Last month, a stampede at the University of Johannesburg killed the mother of a potential student, and injured several other people writes Sarah Emily Duff, an NRF postdoctoral research fellow at Stellenbosch University, South Africa. Thousands of parents and prospective students had turned up to register – in all, around 85,000 students applied for only 11,000 places.
The government has announced measures to further open up access to higher education. In his state of the nation address, president Jacob Zuma announced the building of two new universities, and minister for higher education and training, Blade Nzimande, has committed to expanding the whole further and higher education sector…
The crux of the issue is that despite the fact there are about 600,000 unemployed graduates in South Africa, university education is seen as the only pathway to employment. I would rather the department of higher education and training invested in FET colleges – expanding access to their campuses, improving the quality of their diplomas, and providing scholarships to those who can’t afford tuition fees.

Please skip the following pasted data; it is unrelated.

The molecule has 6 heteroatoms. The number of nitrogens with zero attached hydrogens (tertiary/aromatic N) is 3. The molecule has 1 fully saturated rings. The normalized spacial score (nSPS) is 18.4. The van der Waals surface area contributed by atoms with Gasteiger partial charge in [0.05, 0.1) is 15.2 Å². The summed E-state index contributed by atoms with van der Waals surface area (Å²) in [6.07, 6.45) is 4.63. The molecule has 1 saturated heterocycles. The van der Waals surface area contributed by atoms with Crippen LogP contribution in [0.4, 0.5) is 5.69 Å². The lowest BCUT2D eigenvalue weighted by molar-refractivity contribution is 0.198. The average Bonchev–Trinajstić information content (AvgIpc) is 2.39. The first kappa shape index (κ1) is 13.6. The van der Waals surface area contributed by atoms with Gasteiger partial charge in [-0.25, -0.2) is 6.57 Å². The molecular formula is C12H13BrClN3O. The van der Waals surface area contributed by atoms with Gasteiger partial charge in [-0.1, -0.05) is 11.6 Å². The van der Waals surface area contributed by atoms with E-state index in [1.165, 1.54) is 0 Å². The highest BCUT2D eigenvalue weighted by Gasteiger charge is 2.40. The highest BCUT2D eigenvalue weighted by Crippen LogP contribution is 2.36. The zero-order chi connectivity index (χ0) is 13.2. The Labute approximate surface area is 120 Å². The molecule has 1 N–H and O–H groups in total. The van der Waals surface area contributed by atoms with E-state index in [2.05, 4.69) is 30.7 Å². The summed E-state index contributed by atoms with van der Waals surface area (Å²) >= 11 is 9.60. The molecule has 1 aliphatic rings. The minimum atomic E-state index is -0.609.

So do we continue failing students who don’t make the grade? Or do we drop our standards and allow as many to pass as possible? Given that 7.5 million South Africans are unemployed, I don’t think we should even be arguing about university entrance at the moment. We should be fixing our education system, and making affordable, good quality vocational training, which could conceivably lead to university education, more easily available…
- OECD | Vocational Education and Training : Strengths, Challenges and Recommendation: Australia, Austria, Belgium, Chile, China , Czech Republic, Germany, Hungary, Ireland, Korea, Mexico, Norway, Sweden, Switzerland, United Kingdom, United States (South Ca (jobmarketmonitor.com)
- Australia : Enhancing the retention of young people to Year 12, especially through vocational skills (jobmarketmonitor.com)
- Skill Gap | Matching Education to Jobs – Businessweek (jobmarketmonitor.com)